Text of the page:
The UN Climate Change Conference, COP27, in Sharm Al Sheikh, Egypt, ended over the weekend. The deal to create a Loss-and-Damage fund is being touted as a success, but the history of climate financing doesn’t bring much hope.
At the same time, the two weeks of negotiations at the Red Seaside resort have not achieved anything that gives hope for the success of a global action to keep global warming below 1.5 degrees C.
Climate negotiation at the global level has been going on for three decades now. The annual emissions of greenhouse gases were about 20 gigatons when the negotiation started, which has nearly doubled since then and reached about 40 gigatons.
In 2015, countries had agreed in Paris to limit the global temperature to 1.5 degrees C. Still, as World Meteorological Organisation says, the last eight years are on becoming the eight warmest years on record.
The UN Environment Program’s recently released report warns that the world has “no credible pathway” to 1.5 degrees C in place today. The world’s failure to seriously cut greenhouse gas emissions has already ensured that the Paris Agreement’s target of meeting its 1.5 degrees C goal is highly likely to be missed.
In the last year’s UN Climate Change Conference in Glasgow, countries had pledged to speed up the end of fossil fuel subsidies and phase out the use of coal.
Last year also witnessed the highest level of greenhouse gas emissions in its history, and the increased use of coal was the main factor contributing to this surge. This year, at Sharm Al-Sheikh, the discussion moved from only coal to oil and gas. However, the final text has not mentioned phasing out fossil fuels, including oil and gas.
Around 150 countries have pledged to reduce methane emissions by 30 per cent by 2030. Pledging to cut greenhouse gas emissions is not the same as taking concrete actions to fulfil that promise.
Several countries have backed away recently from their pledge to update their climate goals to limit global warming to 1.5 degrees C.
The promises the countries have made till now to cut their emissions by 2030, as the UN Environment Program assesses, will put the planet on the track for warming of at least 2.7 degrees C, which will become extremely dangerous for people and the ecosystem.
At this challenging time, it is regrettable that the countries at COP27 have failed to commit to any meaningful reduction of greenhouse emissions.
While there is almost helplessness over failure to limit global warming, the COP27 was primarily occupied with discussing how to finance for “loss and damage”.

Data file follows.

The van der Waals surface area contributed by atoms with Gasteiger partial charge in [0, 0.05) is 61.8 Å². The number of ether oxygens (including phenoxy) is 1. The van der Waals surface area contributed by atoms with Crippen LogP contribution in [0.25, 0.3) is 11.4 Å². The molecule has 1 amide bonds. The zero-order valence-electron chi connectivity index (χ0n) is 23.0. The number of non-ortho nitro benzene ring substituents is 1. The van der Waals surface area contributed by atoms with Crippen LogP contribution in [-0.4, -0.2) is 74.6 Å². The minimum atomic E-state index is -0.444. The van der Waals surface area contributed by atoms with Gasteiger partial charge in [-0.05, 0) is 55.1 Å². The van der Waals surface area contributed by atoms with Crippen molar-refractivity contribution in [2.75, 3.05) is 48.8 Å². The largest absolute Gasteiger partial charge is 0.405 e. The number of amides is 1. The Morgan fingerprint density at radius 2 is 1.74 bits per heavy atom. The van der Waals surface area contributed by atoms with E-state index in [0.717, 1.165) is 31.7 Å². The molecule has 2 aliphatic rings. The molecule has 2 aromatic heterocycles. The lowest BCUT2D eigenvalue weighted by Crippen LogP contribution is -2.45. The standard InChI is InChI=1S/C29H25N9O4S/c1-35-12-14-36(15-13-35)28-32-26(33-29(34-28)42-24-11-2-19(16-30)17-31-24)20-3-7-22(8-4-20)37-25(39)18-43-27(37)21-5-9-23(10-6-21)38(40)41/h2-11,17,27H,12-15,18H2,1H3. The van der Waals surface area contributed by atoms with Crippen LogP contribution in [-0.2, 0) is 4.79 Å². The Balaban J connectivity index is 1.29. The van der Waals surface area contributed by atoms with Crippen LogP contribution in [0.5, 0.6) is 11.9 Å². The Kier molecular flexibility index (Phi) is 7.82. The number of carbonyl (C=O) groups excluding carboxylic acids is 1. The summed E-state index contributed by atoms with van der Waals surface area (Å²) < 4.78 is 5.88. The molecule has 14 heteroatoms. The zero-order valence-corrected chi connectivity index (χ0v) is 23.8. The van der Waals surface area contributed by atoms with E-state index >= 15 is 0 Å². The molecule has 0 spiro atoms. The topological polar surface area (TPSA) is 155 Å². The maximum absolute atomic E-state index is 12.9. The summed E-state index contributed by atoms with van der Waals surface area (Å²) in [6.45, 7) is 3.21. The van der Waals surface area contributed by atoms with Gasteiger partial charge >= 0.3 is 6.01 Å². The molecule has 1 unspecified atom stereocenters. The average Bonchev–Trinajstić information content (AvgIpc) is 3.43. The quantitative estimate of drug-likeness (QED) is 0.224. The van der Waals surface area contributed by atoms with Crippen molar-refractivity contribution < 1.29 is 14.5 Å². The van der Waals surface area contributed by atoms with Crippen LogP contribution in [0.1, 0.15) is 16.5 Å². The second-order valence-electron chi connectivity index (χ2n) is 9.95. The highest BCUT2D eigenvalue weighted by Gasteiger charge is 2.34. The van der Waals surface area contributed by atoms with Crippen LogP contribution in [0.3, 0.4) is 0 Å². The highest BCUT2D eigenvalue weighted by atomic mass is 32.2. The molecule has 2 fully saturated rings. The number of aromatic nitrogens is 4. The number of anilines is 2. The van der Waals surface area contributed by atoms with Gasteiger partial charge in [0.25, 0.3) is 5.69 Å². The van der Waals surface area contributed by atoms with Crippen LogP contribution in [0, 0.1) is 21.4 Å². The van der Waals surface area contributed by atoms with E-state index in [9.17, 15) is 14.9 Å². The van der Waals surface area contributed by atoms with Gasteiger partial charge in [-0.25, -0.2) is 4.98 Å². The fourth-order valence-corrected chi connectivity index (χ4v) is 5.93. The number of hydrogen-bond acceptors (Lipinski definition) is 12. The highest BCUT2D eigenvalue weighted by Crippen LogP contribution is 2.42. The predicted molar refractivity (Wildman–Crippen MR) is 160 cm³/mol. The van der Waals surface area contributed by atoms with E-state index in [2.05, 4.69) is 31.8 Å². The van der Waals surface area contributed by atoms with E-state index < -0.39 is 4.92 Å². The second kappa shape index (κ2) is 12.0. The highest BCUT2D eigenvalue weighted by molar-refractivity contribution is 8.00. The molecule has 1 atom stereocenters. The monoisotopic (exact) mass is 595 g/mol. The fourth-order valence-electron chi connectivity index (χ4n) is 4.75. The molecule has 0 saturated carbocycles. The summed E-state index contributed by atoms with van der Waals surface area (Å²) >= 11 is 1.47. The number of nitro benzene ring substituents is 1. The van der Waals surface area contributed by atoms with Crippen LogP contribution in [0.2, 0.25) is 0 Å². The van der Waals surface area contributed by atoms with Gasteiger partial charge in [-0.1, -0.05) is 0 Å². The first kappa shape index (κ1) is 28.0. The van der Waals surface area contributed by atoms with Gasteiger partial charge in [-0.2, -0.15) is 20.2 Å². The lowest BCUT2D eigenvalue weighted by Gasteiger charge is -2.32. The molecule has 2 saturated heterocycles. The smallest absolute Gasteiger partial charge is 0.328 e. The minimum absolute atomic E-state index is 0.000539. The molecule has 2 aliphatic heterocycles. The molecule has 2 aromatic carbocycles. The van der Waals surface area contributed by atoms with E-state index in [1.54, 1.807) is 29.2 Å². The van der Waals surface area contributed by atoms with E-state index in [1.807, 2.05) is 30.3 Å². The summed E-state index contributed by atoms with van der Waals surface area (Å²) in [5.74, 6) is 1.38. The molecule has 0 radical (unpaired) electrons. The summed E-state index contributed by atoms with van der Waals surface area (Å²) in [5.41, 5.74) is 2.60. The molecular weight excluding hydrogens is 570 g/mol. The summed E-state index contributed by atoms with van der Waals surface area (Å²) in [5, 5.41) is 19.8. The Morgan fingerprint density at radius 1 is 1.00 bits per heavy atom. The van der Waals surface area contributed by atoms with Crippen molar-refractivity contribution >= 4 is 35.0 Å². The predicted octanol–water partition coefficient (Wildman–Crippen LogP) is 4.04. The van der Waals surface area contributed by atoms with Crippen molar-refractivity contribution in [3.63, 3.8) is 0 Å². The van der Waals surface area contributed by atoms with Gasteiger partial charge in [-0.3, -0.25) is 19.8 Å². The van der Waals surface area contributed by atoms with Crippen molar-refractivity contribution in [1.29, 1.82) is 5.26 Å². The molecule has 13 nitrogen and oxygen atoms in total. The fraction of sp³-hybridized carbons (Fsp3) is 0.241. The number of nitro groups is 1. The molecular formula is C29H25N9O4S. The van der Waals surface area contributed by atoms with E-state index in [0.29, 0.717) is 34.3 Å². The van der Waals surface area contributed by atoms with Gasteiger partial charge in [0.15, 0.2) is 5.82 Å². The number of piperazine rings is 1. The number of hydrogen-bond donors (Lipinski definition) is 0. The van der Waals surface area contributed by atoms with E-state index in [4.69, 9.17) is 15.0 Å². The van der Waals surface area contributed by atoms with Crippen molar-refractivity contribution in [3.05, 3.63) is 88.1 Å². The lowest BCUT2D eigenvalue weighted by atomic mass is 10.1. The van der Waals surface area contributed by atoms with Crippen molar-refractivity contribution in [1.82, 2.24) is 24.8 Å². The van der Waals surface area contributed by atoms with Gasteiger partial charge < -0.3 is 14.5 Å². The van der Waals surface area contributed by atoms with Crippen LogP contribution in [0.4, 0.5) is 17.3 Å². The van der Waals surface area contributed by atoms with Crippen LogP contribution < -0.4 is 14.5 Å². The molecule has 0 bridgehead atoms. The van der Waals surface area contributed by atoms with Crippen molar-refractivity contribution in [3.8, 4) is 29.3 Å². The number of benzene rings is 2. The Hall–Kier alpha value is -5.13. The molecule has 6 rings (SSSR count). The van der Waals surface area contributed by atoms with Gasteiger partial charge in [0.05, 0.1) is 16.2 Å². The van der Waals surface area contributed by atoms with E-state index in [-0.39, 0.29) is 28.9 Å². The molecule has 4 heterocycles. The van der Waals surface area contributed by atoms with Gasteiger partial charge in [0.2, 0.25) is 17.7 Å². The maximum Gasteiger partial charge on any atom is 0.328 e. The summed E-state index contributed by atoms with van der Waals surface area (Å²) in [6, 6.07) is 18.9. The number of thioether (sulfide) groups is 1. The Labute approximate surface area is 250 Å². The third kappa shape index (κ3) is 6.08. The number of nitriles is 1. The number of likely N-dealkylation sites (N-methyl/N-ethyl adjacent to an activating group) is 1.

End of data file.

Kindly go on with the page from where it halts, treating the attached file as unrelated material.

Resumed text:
The agreement at Sharm Al-Sheikh to establish a Loss-and-Damage Fund is somewhat laudable, but that does not lead to much hope. Who will pay how much remains unclear, and it also has no liability and compensation provisions.
In 2009, the developed countries had pledged to mobilise $100 billion annually by 2020 as climate finance to support vulnerable developing countries in dealing with climate change. The goal is yet to be achieved.
There is no doubt that the progress in international climate negotiations has been too slow, and it has not been able to keep pace with science.
The failure of COP27 to give some hope on climate mitigation at this time of despair was not unexpected, and the signs of it were very much there, at least since 31 August, when G20 ministers disagreed on a joint statement at the end of their meeting in Bali.
COP27 ended up being an extended period of contentious negotiation over the text of the declaration, followed by a lofty declaration with no binding commitment.
Leaders of China, Russia, and India didn’t attend the COP27, though the resumption of formal climate talks between the US and China at Sharm Al Sheikh was a good development.
US President came to Sharm Al-Sheikh for one hour only, and his attendance and 20-minute-long speech were largely lacklustre. The highlight of 2 weeks of the Climate Conference was the presence of Brazil’s president-elect Luiz Inacio Lula.
Many delegates gathered to see him speak; he received a rock star reception. To the audience’s delight, he promised to restore the Amazon Forest and chase down climate criminals.
Lula’s election as Brazil’s President has brought hopes that Brazil’s environmental protection agencies will be operational, and he will unfreeze the Amazon Fund, which promotes conservation. Lula’s pledges are promising, but the politics of a divided Brazil is too complex for the world to start celebrating.
Though the climate negotiation at Sharm Al-Sheikh has been not so encouraging, the world can’t afford to lose hope and give up its willingness to live.
In 2023, the UN Climate Change Conference, or COP28, will be held in Dubai. The UAE, in recent years, has emerged as a significant player in diplomatic negotiations on various multilateral and bilateral issues.
It has also smartly positioned itself between two competing global superpowers and has developed an excellent working relationship with several regional powers in the Global South.
Despite owning large deposits of fossil fuels, it has taken a pragmatic approach to its energy transition and doing everything to reduce its emissions while not compromising economic development.
Thus, COP28, to be held in Dubai next year, offers a ray of hope in these dark times.